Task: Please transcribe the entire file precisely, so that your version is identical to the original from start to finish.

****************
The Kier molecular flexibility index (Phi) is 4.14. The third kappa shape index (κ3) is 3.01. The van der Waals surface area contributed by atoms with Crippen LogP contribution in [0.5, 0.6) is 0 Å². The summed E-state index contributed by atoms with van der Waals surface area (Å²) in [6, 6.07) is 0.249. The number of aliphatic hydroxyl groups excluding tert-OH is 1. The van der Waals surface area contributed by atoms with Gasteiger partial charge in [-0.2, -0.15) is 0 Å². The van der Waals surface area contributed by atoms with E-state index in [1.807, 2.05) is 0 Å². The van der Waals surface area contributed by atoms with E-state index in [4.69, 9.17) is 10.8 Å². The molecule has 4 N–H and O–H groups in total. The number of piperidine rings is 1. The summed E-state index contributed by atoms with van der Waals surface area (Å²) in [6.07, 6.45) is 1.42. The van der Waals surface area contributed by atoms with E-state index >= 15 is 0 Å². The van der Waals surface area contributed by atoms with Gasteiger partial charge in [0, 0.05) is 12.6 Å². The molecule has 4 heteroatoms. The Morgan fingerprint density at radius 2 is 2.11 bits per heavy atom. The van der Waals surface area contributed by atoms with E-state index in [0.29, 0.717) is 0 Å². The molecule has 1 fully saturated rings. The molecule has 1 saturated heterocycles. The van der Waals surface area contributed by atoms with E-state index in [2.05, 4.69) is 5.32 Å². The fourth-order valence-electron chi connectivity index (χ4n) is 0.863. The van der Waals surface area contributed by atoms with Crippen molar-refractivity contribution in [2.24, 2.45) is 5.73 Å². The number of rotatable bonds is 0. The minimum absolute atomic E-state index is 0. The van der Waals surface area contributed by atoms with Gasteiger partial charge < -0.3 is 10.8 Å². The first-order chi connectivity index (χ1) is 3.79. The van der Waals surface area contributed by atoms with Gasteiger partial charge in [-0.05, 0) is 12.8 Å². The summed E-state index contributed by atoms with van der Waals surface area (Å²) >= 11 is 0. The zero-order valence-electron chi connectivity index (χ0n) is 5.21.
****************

The Kier molecular flexibility index (Phi) is 4.14. The third kappa shape index (κ3) is 3.01. The van der Waals surface area contributed by atoms with Crippen LogP contribution in [0.5, 0.6) is 0 Å². The summed E-state index contributed by atoms with van der Waals surface area (Å²) in [6, 6.07) is 0.249. The number of aliphatic hydroxyl groups excluding tert-OH is 1. The van der Waals surface area contributed by atoms with Gasteiger partial charge in [-0.2, -0.15) is 0 Å². The van der Waals surface area contributed by atoms with E-state index in [1.807, 2.05) is 0 Å². The van der Waals surface area contributed by atoms with E-state index in [4.69, 9.17) is 10.8 Å². The molecule has 4 N–H and O–H groups in total. The number of piperidine rings is 1. The summed E-state index contributed by atoms with van der Waals surface area (Å²) in [6.07, 6.45) is 1.42. The van der Waals surface area contributed by atoms with E-state index >= 15 is 0 Å². The van der Waals surface area contributed by atoms with Gasteiger partial charge in [0, 0.05) is 12.6 Å². The molecule has 4 heteroatoms. The Morgan fingerprint density at radius 2 is 2.11 bits per heavy atom. The van der Waals surface area contributed by atoms with E-state index in [0.29, 0.717) is 0 Å². The molecule has 1 fully saturated rings. The molecule has 1 saturated heterocycles. The van der Waals surface area contributed by atoms with E-state index in [2.05, 4.69) is 5.32 Å². The fourth-order valence-electron chi connectivity index (χ4n) is 0.863. The van der Waals surface area contributed by atoms with Crippen molar-refractivity contribution in [2.24, 2.45) is 5.73 Å². The number of rotatable bonds is 0. The minimum absolute atomic E-state index is 0. The van der Waals surface area contributed by atoms with Gasteiger partial charge < -0.3 is 10.8 Å². The first-order chi connectivity index (χ1) is 3.79. The van der Waals surface area contributed by atoms with Gasteiger partial charge in [-0.05, 0) is 12.8 Å². The summed E-state index contributed by atoms with van der Waals surface area (Å²) >= 11 is 0. The zero-order valence-electron chi connectivity index (χ0n) is 5.21.